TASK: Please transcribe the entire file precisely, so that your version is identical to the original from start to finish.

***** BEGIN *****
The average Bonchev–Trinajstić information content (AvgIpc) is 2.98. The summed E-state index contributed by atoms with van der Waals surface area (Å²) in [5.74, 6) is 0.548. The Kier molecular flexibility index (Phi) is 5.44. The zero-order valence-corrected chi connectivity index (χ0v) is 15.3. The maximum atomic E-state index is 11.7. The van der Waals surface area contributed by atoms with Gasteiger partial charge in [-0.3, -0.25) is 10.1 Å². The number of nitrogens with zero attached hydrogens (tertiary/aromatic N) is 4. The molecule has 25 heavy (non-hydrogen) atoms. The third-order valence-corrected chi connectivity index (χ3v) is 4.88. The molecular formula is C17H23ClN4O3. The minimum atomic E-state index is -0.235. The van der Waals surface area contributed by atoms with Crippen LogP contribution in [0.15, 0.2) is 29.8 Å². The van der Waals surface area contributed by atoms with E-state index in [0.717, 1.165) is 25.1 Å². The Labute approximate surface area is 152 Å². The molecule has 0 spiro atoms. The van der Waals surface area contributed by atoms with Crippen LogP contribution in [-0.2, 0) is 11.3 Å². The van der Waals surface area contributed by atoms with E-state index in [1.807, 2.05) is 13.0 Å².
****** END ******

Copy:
The average Bonchev–Trinajstić information content (AvgIpc) is 2.98. The summed E-state index contributed by atoms with van der Waals surface area (Å²) in [5.74, 6) is 0.548. The Kier molecular flexibility index (Phi) is 5.44. The zero-order valence-corrected chi connectivity index (χ0v) is 15.3. The maximum atomic E-state index is 11.7. The van der Waals surface area contributed by atoms with Gasteiger partial charge in [-0.3, -0.25) is 10.1 Å². The number of nitrogens with zero attached hydrogens (tertiary/aromatic N) is 4. The molecule has 25 heavy (non-hydrogen) atoms. The third-order valence-corrected chi connectivity index (χ3v) is 4.88. The molecular formula is C17H23ClN4O3. The minimum atomic E-state index is -0.235. The van der Waals surface area contributed by atoms with Crippen LogP contribution in [0.15, 0.2) is 29.8 Å². The van der Waals surface area contributed by atoms with E-state index in [0.717, 1.165) is 25.1 Å². The Labute approximate surface area is 152 Å². The molecule has 0 spiro atoms. The van der Waals surface area contributed by atoms with Crippen LogP contribution in [-0.2, 0) is 11.3 Å². The van der Waals surface area contributed by atoms with E-state index in [1.807, 2.05) is 13.0 Å².